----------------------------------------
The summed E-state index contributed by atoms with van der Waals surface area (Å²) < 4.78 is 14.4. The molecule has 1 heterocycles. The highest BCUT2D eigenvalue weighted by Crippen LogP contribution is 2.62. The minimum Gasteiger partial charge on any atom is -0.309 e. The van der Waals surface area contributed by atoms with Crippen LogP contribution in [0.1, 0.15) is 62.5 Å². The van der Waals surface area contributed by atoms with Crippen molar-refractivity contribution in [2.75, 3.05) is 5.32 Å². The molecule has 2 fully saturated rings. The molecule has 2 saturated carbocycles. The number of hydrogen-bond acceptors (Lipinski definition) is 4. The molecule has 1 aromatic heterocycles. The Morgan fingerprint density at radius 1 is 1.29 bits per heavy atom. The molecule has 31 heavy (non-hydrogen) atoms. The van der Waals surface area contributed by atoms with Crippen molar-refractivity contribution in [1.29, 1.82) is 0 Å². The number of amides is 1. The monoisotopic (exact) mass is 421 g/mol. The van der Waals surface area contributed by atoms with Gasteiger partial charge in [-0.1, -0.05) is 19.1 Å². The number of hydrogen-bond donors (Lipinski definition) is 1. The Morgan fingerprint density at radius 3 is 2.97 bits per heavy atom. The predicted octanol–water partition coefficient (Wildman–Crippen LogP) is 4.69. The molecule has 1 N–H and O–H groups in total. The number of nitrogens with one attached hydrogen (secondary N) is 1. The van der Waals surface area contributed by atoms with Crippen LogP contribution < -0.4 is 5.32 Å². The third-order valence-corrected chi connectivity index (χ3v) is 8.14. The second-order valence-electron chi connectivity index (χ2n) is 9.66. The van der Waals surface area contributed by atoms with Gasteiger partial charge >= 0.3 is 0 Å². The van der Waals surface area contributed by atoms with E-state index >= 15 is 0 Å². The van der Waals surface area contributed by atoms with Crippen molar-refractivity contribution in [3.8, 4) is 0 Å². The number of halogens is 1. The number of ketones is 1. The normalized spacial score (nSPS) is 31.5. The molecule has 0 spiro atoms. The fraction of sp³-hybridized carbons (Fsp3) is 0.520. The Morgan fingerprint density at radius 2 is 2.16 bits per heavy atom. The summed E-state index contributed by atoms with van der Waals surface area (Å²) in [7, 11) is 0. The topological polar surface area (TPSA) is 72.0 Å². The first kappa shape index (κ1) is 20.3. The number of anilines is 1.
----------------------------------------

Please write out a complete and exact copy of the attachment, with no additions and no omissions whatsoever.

The summed E-state index contributed by atoms with van der Waals surface area (Å²) < 4.78 is 14.4. The molecule has 1 heterocycles. The highest BCUT2D eigenvalue weighted by Crippen LogP contribution is 2.62. The minimum Gasteiger partial charge on any atom is -0.309 e. The van der Waals surface area contributed by atoms with Crippen LogP contribution in [0.1, 0.15) is 62.5 Å². The van der Waals surface area contributed by atoms with Crippen molar-refractivity contribution in [2.75, 3.05) is 5.32 Å². The molecule has 2 fully saturated rings. The molecule has 2 saturated carbocycles. The number of hydrogen-bond acceptors (Lipinski definition) is 4. The molecule has 1 aromatic heterocycles. The Morgan fingerprint density at radius 1 is 1.29 bits per heavy atom. The molecule has 31 heavy (non-hydrogen) atoms. The van der Waals surface area contributed by atoms with Crippen molar-refractivity contribution in [1.29, 1.82) is 0 Å². The number of amides is 1. The monoisotopic (exact) mass is 421 g/mol. The van der Waals surface area contributed by atoms with Gasteiger partial charge in [-0.1, -0.05) is 19.1 Å². The number of hydrogen-bond donors (Lipinski definition) is 1. The Morgan fingerprint density at radius 3 is 2.97 bits per heavy atom. The predicted octanol–water partition coefficient (Wildman–Crippen LogP) is 4.69. The molecule has 1 N–H and O–H groups in total. The number of nitrogens with one attached hydrogen (secondary N) is 1. The van der Waals surface area contributed by atoms with Crippen LogP contribution < -0.4 is 5.32 Å². The third-order valence-corrected chi connectivity index (χ3v) is 8.14. The second-order valence-electron chi connectivity index (χ2n) is 9.66. The van der Waals surface area contributed by atoms with Gasteiger partial charge >= 0.3 is 0 Å². The van der Waals surface area contributed by atoms with E-state index >= 15 is 0 Å². The van der Waals surface area contributed by atoms with Crippen molar-refractivity contribution in [3.8, 4) is 0 Å². The number of halogens is 1. The number of ketones is 1. The normalized spacial score (nSPS) is 31.5. The molecule has 0 spiro atoms. The fraction of sp³-hybridized carbons (Fsp3) is 0.520. The Morgan fingerprint density at radius 2 is 2.16 bits per heavy atom. The summed E-state index contributed by atoms with van der Waals surface area (Å²) in [7, 11) is 0. The topological polar surface area (TPSA) is 72.0 Å². The first kappa shape index (κ1) is 20.3. The number of anilines is 1.